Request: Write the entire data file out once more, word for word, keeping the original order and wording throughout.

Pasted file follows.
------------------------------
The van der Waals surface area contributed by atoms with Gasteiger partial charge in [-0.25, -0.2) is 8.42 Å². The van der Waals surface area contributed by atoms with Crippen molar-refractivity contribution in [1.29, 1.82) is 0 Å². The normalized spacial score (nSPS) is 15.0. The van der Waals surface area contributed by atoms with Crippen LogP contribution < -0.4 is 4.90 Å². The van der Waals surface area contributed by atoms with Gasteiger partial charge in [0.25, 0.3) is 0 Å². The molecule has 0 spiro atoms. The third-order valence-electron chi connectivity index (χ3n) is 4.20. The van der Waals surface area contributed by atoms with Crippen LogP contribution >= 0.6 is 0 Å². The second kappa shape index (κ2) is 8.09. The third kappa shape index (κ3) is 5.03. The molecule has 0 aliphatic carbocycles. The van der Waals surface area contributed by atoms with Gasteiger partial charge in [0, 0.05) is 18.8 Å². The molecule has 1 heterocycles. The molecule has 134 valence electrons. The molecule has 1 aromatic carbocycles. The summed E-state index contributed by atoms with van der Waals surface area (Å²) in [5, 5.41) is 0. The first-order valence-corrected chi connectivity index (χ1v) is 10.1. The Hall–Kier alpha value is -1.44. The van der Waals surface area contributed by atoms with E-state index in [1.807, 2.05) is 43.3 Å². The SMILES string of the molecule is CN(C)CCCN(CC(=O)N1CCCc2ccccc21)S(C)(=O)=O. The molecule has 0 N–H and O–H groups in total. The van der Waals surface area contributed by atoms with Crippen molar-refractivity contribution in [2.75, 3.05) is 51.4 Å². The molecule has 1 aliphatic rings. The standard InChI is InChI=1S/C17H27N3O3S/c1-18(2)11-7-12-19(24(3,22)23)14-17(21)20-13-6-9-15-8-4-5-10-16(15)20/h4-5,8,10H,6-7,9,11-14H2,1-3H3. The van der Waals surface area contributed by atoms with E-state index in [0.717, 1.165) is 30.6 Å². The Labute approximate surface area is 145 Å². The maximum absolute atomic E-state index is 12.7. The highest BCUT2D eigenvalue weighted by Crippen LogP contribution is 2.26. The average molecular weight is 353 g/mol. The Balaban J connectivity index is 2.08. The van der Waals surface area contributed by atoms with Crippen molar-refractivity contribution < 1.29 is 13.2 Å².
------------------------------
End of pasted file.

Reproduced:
The van der Waals surface area contributed by atoms with Gasteiger partial charge in [-0.25, -0.2) is 8.42 Å². The van der Waals surface area contributed by atoms with Crippen molar-refractivity contribution in [1.29, 1.82) is 0 Å². The normalized spacial score (nSPS) is 15.0. The van der Waals surface area contributed by atoms with Crippen LogP contribution < -0.4 is 4.90 Å². The van der Waals surface area contributed by atoms with Gasteiger partial charge in [0.25, 0.3) is 0 Å². The molecule has 0 spiro atoms. The third-order valence-electron chi connectivity index (χ3n) is 4.20. The van der Waals surface area contributed by atoms with Crippen LogP contribution >= 0.6 is 0 Å². The second kappa shape index (κ2) is 8.09. The third kappa shape index (κ3) is 5.03. The molecule has 0 aliphatic carbocycles. The van der Waals surface area contributed by atoms with Gasteiger partial charge in [0, 0.05) is 18.8 Å². The molecule has 1 heterocycles. The molecule has 134 valence electrons. The molecule has 1 aromatic carbocycles. The summed E-state index contributed by atoms with van der Waals surface area (Å²) in [5, 5.41) is 0. The first-order valence-corrected chi connectivity index (χ1v) is 10.1. The Hall–Kier alpha value is -1.44. The van der Waals surface area contributed by atoms with E-state index in [1.807, 2.05) is 43.3 Å². The SMILES string of the molecule is CN(C)CCCN(CC(=O)N1CCCc2ccccc21)S(C)(=O)=O. The molecule has 0 N–H and O–H groups in total. The van der Waals surface area contributed by atoms with Crippen molar-refractivity contribution in [2.75, 3.05) is 51.4 Å². The molecule has 1 aliphatic rings. The standard InChI is InChI=1S/C17H27N3O3S/c1-18(2)11-7-12-19(24(3,22)23)14-17(21)20-13-6-9-15-8-4-5-10-16(15)20/h4-5,8,10H,6-7,9,11-14H2,1-3H3. The van der Waals surface area contributed by atoms with E-state index in [0.717, 1.165) is 30.6 Å². The Labute approximate surface area is 145 Å². The maximum absolute atomic E-state index is 12.7. The highest BCUT2D eigenvalue weighted by Crippen LogP contribution is 2.26. The average molecular weight is 353 g/mol. The Balaban J connectivity index is 2.08. The van der Waals surface area contributed by atoms with Crippen molar-refractivity contribution < 1.29 is 13.2 Å².